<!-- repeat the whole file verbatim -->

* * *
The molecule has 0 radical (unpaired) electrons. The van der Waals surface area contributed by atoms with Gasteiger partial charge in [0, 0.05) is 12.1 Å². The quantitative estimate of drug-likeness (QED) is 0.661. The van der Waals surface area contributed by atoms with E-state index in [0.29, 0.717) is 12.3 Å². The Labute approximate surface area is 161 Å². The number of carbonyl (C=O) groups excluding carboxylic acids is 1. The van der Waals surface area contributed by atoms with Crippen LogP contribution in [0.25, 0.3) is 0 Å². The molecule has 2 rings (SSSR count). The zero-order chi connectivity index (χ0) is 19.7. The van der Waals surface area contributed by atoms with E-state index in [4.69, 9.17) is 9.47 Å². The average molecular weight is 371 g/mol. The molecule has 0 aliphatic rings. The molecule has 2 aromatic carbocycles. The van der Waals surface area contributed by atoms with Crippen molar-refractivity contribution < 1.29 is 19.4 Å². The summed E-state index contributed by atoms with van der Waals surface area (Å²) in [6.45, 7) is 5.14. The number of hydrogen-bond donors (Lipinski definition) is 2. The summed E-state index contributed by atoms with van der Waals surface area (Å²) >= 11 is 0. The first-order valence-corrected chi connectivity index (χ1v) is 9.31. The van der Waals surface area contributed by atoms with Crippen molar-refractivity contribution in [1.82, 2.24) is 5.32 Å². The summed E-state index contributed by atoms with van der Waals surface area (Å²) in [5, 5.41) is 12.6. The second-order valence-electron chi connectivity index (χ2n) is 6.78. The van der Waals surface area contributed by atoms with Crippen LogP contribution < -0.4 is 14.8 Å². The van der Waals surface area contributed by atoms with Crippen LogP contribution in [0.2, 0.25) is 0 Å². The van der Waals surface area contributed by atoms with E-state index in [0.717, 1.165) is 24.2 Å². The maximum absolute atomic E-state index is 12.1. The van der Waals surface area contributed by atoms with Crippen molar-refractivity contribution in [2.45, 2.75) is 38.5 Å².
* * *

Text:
The molecule has 0 radical (unpaired) electrons. The van der Waals surface area contributed by atoms with Gasteiger partial charge in [0, 0.05) is 12.1 Å². The quantitative estimate of drug-likeness (QED) is 0.661. The van der Waals surface area contributed by atoms with E-state index in [0.29, 0.717) is 12.3 Å². The Labute approximate surface area is 161 Å². The number of carbonyl (C=O) groups excluding carboxylic acids is 1. The van der Waals surface area contributed by atoms with Crippen LogP contribution in [0.25, 0.3) is 0 Å². The molecule has 2 rings (SSSR count). The zero-order chi connectivity index (χ0) is 19.7. The van der Waals surface area contributed by atoms with E-state index in [4.69, 9.17) is 9.47 Å². The average molecular weight is 371 g/mol. The molecule has 0 aliphatic rings. The molecule has 2 aromatic carbocycles. The van der Waals surface area contributed by atoms with Crippen molar-refractivity contribution < 1.29 is 19.4 Å². The summed E-state index contributed by atoms with van der Waals surface area (Å²) in [6.45, 7) is 5.14. The number of hydrogen-bond donors (Lipinski definition) is 2. The summed E-state index contributed by atoms with van der Waals surface area (Å²) >= 11 is 0. The first-order valence-corrected chi connectivity index (χ1v) is 9.31. The van der Waals surface area contributed by atoms with Crippen molar-refractivity contribution in [1.82, 2.24) is 5.32 Å². The summed E-state index contributed by atoms with van der Waals surface area (Å²) in [5, 5.41) is 12.6. The second-order valence-electron chi connectivity index (χ2n) is 6.78. The van der Waals surface area contributed by atoms with Crippen LogP contribution < -0.4 is 14.8 Å². The van der Waals surface area contributed by atoms with Crippen LogP contribution in [0.2, 0.25) is 0 Å². The van der Waals surface area contributed by atoms with E-state index in [0.717, 1.165) is 24.2 Å². The maximum absolute atomic E-state index is 12.1. The van der Waals surface area contributed by atoms with Crippen molar-refractivity contribution in [2.45, 2.75) is 38.5 Å².